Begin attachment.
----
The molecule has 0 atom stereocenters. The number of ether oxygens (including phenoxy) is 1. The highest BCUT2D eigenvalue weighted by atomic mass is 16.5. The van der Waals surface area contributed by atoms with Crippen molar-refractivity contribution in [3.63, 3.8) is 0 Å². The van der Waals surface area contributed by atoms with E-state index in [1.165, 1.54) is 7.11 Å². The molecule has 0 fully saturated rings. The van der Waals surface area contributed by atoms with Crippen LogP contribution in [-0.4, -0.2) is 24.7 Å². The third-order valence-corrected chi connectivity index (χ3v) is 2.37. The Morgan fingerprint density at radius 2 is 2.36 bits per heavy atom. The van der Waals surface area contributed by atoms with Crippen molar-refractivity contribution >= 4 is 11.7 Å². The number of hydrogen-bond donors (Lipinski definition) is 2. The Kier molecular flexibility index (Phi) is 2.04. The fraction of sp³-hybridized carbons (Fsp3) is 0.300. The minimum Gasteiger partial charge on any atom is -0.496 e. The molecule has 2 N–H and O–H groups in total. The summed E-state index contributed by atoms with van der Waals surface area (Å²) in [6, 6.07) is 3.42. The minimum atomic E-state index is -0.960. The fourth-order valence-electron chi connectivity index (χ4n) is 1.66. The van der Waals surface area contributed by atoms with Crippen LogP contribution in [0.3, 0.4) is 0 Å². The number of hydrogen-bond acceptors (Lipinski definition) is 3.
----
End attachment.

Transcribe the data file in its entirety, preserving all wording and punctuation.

The molecule has 0 atom stereocenters. The number of ether oxygens (including phenoxy) is 1. The highest BCUT2D eigenvalue weighted by atomic mass is 16.5. The van der Waals surface area contributed by atoms with Crippen molar-refractivity contribution in [3.63, 3.8) is 0 Å². The van der Waals surface area contributed by atoms with E-state index in [1.165, 1.54) is 7.11 Å². The molecule has 0 fully saturated rings. The van der Waals surface area contributed by atoms with Crippen LogP contribution in [-0.4, -0.2) is 24.7 Å². The third-order valence-corrected chi connectivity index (χ3v) is 2.37. The Morgan fingerprint density at radius 2 is 2.36 bits per heavy atom. The van der Waals surface area contributed by atoms with Crippen molar-refractivity contribution >= 4 is 11.7 Å². The number of hydrogen-bond donors (Lipinski definition) is 2. The Kier molecular flexibility index (Phi) is 2.04. The fraction of sp³-hybridized carbons (Fsp3) is 0.300. The minimum Gasteiger partial charge on any atom is -0.496 e. The molecule has 2 N–H and O–H groups in total. The summed E-state index contributed by atoms with van der Waals surface area (Å²) in [6, 6.07) is 3.42. The minimum atomic E-state index is -0.960. The fourth-order valence-electron chi connectivity index (χ4n) is 1.66. The van der Waals surface area contributed by atoms with Crippen LogP contribution in [0.3, 0.4) is 0 Å². The number of hydrogen-bond acceptors (Lipinski definition) is 3.